WI feedlot owners settle state’s claims
March 16, 2011 by Wisconsin Department of Justice
March 8, 2011, Madison, WI – A Grant County civil environmental
enforcement action aimed at preventing the continued intermittent
discharge of manure and feed waste from Richard Bellmeyer’s beef
feedlot into a tributary of the Rountree Branch, a Class 2 trout
stream, has been resolved.
March 8, 2011, Madison, WI – A Grant County civil environmental enforcement action aimed at preventing the continued intermittent discharge of manure and feed waste from Richard Bellmeyer’s beef feedlot into a tributary of the Rountree Branch, a Class 2 trout stream, has been resolved.
Since at least 1985, the Bellmeyer feedlot has been responsible for significant manure and feed waste discharges to the stream. The state’s complaint alleged the pastures and feed areas on the Bellmeyer farm lacked adequate vegetation, the animals often stand in several inches of manure, manure has been stockpiled in a drainage way, and rain has sent it through channels, through a culvert, and ultimately to the stream.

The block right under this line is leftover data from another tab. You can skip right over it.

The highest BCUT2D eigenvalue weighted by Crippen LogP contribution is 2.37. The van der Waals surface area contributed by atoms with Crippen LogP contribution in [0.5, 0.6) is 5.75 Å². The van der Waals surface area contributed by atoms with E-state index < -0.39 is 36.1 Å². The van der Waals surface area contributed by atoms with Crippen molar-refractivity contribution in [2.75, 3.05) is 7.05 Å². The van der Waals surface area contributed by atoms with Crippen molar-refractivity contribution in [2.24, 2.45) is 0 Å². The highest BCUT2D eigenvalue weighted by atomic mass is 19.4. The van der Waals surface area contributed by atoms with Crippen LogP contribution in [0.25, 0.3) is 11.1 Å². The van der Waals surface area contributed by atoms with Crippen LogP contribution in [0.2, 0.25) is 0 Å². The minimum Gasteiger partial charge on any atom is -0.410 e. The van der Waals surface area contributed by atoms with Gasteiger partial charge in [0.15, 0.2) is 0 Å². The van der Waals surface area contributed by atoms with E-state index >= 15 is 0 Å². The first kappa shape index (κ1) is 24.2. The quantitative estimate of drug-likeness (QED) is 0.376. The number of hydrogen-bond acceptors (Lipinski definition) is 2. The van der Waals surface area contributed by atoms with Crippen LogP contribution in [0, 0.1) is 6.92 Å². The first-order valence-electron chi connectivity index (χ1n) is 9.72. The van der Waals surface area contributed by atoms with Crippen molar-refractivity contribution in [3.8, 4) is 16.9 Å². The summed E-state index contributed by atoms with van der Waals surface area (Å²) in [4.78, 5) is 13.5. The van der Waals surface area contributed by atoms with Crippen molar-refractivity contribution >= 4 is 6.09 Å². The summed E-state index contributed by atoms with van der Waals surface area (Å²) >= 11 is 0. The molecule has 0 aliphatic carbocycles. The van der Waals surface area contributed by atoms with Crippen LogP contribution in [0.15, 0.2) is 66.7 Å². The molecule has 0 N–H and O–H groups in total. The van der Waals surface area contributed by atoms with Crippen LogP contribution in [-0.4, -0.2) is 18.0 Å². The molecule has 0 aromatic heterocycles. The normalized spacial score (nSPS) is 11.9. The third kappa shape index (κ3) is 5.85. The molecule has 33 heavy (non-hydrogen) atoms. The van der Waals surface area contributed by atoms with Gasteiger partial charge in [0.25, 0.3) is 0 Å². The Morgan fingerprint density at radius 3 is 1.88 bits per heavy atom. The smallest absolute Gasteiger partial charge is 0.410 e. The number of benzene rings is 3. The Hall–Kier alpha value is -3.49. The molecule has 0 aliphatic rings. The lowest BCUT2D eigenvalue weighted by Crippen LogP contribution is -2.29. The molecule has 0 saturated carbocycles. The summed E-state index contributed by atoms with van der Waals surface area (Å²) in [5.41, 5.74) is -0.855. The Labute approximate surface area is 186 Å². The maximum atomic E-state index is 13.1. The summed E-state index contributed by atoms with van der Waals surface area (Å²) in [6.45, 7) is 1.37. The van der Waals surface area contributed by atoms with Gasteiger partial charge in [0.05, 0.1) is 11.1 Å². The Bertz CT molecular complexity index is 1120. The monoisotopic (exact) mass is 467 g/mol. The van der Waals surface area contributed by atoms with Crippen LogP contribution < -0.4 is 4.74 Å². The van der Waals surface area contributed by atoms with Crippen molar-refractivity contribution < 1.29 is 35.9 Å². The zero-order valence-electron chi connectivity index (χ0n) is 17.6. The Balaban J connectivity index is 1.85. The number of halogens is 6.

Wisconsin Department of Natural Resources (DNR) and Grant County staff began working with Bellmeyer in 1985-86, but little progress was made. He was offered technical assistance and cost-sharing money in 1995, but he did nothing. In 2005, the DNR directed Bellmeyer to apply for a discharge permit, but he did not return the application. Uncontrolled discharges of manure and other process wastewater to the stream were documented in 2008 and 2009, and formed the basis for the state’s lawsuit.
After the lawsuit was filed, the Attorney General’s office worked with DNR and Bellmeyer to address the acute risks posed by the farm operation. Bellmeyer improved his manure management practices, closed the feedlot closest to the stream, stabilized the pasture so it could re-vegetate, and progressively reduced their herd. Bellmeyer chose to depopulate their herd instead of obtaining a discharge permit, and agreed to either obtain a permit or obtain DNR approval of an agricultural runoff control plan designed to prevent discharges of animal waste and feed waste before housing livestock in the future. In addition, Bellmeyer agreed to pay forfeitures, costs, and fees totaling $20,000.
The violations were investigated by the DNR, which referred the matter to the Wisconsin Department of Justice. Assistant Attorney General Diane Milligan represented the State. The settlement agreement was approved by Grant County Circuit Court Judge Craig R. Day.